WALLINGFORD — The Board of Education appointed Emily Banach as Highland Elementary School principal Monday evening.
Banach has served as Rock Hill Elementary School’s social worker since 2012.
“I felt like this was the next right professional endeavor for me,” she said Monday. “I really wanted to remain in Wallingford to obtain an administrative position. I feel very connected to the district, very lucky to learn with so many mentors that I have in the district.”
Prior to working at Rock Hill, Banach worked as a forensic social worker for Manhattan Child Advocacy Centers in New York City for six years, according to a statement from Assistant Superintendent for Personnel Danielle Bellizzi.
“Throughout the interview process, Mrs. Banach’s thoughtful responses showed her genuine passion for placing student needs first,” Bellizzi said. “Her strong knowledge of social-emotional and instructional practice, mixed with her respect for students, families, and staff made her stand out from the other candidates.”
School board member Erin Corso said the board interviewed nine applicants for the Highland principal position, doing two nights of first-round interviews and bringing back four candidates for the second and third rounds.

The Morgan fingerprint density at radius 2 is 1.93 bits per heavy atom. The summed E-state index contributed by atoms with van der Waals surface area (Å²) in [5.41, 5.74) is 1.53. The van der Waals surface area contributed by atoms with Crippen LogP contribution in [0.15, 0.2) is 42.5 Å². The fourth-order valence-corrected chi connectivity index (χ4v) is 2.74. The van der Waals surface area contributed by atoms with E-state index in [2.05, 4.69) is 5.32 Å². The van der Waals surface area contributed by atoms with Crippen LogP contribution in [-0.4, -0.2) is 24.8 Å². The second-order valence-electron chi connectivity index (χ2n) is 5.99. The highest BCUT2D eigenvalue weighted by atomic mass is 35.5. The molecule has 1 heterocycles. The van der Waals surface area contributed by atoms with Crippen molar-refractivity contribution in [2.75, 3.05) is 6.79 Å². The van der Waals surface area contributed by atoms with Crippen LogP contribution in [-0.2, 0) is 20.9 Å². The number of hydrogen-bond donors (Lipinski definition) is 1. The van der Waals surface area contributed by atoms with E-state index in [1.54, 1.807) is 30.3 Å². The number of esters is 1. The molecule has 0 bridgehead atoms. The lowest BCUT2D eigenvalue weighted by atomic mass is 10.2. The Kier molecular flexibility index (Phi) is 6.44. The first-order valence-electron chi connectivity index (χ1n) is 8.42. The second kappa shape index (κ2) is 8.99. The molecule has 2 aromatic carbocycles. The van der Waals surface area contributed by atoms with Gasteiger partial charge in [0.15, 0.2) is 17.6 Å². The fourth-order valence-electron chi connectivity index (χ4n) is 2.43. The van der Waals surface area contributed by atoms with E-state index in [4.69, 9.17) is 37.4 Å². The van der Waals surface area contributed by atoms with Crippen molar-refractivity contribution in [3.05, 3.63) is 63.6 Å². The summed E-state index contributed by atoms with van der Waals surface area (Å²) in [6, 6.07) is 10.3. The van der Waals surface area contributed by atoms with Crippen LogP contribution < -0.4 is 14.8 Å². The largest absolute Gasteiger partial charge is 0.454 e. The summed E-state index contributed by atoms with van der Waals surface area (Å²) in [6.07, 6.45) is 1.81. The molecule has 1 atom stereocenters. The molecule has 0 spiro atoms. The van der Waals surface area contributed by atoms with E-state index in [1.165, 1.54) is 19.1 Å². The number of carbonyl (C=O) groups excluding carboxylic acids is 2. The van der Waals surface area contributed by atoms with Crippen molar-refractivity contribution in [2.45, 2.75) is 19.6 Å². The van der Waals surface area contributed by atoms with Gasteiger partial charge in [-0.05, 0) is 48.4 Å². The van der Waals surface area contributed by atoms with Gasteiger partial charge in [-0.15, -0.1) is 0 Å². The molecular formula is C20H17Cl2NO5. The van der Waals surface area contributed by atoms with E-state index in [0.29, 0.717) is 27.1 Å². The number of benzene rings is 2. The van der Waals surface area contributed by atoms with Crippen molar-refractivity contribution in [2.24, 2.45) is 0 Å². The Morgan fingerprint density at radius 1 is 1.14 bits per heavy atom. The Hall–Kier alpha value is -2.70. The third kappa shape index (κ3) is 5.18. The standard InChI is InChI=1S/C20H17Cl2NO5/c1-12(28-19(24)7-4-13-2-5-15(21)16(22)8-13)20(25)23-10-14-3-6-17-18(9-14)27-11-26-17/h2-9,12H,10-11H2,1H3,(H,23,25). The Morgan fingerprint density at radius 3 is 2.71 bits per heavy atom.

Bellizzi said the school district plans to provide an opportunity for the staff and families of Highland to meet Banach prior to the close of the school year in June.
Outgoing Highland Principal Victoria Reed has been in the position since 2001. Her last day is slated for June 30.
Banach said her first goal will be “to really learn and understand the culture of the school, and meet the students’ academic and social milestones.”
Highland serves grades K-2. Mary G. Fritz Elementary School in Yalesville is Highland’s sister school for grades 3-5.
Banach collaborated with Chelsea Polletta, social worker at Fritz, last year at the beginning of the pandemic to create the school district’s #JustKeepSwimming project, which encourages students to create fish-themed art to remind them that they are still part of a school — like a school of fish — even while separated.
“There’s lots of really great opportunities right now, in light of all the things that our students have gone through,” she said. “This is really the time to be able to meet their needs and to help them as much as we can, as the trusted adults in the school.”
Banach, 39, lives in Woodbridge with her husband, David Banach, and their 7-year-old son.